That’s a good question. And one that almost everyone making a downsizing transition asks. Like most things in life, there isn’t a black and white answer. But, really, what is your stuff worth, and how do you find out?
Lots of things have worth or value. That value is almost entirely unrelated to the purchase price. Value is something determined in real time. The value of stuff can change dramatically from year to year, decade to decade. The thing itself hasn’t changed, but it’s value has. How inconvenient! But ahhhh, how true.
There are three kinds of value: financial, sentimental or psychological. And while you have limited control over financial value, you have lots of power to determine the sentimental or psychological value of things. Let’s look at why:
The financial value of an item is what someone is willing to pay for it. Here’s the formula:
It’s a little like alchemy. Things that there are fewer of, that are in good condition and that are in demand are worth more financially than things there are abundant quantities of that aren’t as desired.
Things that are scarce are things that might have been sent to the thrift store or the landfill (oh the horror!) years ago because they weren’t viewed as “valuable.” (Translation: they didn’t cost very much.) Some examples: supermarket china in good condition is often more valuable than fine china, vintage cookbooks and children’s books that are out of print are often more prized than new books, old blue jeans are usually more valuable on a resale market than new ones. Since there are fewer of those items around and there is demand for them, the price is higher if you are selling them.
Things that were costly when you bought them, like dining room tables, hutches and upholstered furniture, are often donations because the market is currently saturated with them. The well-worn basement workbench with a good vintage patina is probably worth more at resale than the dining room table. (Of course, the workbench wouldn’t go back to the cellar, it would more likely become a piece of furniture in a rustic cottage home.) Furniture tastes have changed. 1980s style furniture, for example, is not in high demand. Exceptions are signed design pieces and trend design pieces. It’s hard to stay up on what’s popular—many clients are surprised to find out that Lucite and acrylic pieces from the 1970s and 1960s Italian gesso Florentine pieces are both is having a renaissance and are in demand.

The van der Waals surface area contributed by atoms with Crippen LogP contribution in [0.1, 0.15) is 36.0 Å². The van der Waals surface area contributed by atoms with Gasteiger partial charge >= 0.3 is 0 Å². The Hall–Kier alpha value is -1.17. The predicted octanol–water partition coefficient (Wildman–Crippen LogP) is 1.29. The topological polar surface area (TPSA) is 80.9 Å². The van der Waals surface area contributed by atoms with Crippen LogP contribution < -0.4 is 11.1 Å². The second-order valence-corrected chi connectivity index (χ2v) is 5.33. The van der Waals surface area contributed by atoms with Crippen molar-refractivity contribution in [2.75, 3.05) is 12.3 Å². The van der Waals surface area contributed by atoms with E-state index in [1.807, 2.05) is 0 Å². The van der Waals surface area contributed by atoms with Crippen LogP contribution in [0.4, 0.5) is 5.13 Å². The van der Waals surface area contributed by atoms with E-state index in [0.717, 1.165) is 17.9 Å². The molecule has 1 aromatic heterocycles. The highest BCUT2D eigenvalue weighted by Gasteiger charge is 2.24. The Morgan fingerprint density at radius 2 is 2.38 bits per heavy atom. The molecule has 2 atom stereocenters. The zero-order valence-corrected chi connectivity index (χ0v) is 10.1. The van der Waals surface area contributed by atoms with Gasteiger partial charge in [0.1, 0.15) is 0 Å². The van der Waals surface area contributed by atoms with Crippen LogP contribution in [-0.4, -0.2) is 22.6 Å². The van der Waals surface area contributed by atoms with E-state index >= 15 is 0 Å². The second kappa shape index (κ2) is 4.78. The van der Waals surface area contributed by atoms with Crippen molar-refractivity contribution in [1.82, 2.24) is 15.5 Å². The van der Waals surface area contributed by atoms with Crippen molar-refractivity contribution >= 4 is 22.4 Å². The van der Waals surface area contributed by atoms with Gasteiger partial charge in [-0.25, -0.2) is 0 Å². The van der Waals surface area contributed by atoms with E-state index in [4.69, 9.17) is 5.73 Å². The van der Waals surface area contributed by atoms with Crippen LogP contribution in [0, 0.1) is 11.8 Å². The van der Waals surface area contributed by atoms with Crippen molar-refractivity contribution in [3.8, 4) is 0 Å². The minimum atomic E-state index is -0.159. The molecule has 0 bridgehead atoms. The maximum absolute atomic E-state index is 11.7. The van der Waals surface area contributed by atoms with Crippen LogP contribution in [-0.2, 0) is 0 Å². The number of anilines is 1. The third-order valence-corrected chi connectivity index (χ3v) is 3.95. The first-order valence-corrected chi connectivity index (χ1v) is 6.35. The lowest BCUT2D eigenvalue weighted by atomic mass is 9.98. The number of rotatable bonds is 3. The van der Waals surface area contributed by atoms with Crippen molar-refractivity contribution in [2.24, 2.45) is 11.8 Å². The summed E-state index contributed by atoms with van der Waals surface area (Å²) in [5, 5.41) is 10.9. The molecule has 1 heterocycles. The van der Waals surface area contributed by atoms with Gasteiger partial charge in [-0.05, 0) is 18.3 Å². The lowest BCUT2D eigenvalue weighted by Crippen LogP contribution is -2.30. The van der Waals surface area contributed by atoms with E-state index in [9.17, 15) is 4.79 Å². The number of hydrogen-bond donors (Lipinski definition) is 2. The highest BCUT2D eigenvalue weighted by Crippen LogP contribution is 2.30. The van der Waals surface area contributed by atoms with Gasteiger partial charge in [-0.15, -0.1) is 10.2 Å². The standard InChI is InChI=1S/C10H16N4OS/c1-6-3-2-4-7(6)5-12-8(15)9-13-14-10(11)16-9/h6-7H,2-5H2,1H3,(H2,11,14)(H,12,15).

There are no pricing guides for sentimental value, you can’t slap a ruler on it to measure its size and you can’t calculate the ROI for keeping it or letting it go. All you can know is it means a great deal to you. How much does it mean, here’s our formula:
To break it down, the sentimental value lies in the memories an object holds, the history of where it came from and how happy it makes you when you see it. If when you sit at your writing desk, you can see your mom sitting there and she could see her mom sitting there, that piece is dripping in lovely sentimental value. The same is often true for kitchenware and china, clocks, photos and scrapbooks, and art.
Things that mark milestones like diplomas and anniversary plates might have virtually no sentimental value. The event was important, the ephemera associated with it is not. But a kindergarten report card? Hard to replace, highly sentimental.
The next generation may not have high sentimental value for things that you adore. But just like you did when you were younger, they have formed their own sentimental attachments to things that were part of their life.
Things with high psychological value are not wrapped in memories, nor are they unusually valuable. They are things that make your life better. They may not be as bright and shiny as when you first got them, but they have form and function to get you through the day. Here’s how to analyze that:
These are things that are useful, in that they are used regularly. They are familiar—you know how they work and how best to use them. And they provide a level of comfort in their predictability. Things that fit into the category of high psychological value are your favorite coffee cup, your chair and side table, your favorite pots and pans and perhaps your small electronics like your clock or a radio.
When you’re making a move, there are those that might encourage you to replace those things with things that are newer, because they are probably showing their age. But if these are things that make every day better for you, you can almost always find a way to make them a part of your new nest.
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So what are things worth? At the end of the day, you bought things to use them. If they have some resale value now, that is a bonus. You bought them, you used them, you are getting something back. And those things will probably not be the things you are expecting them to be. But the things that have the most worth to you are those with sentimental and psychological value. Those are the things that are too valuable to put a price on.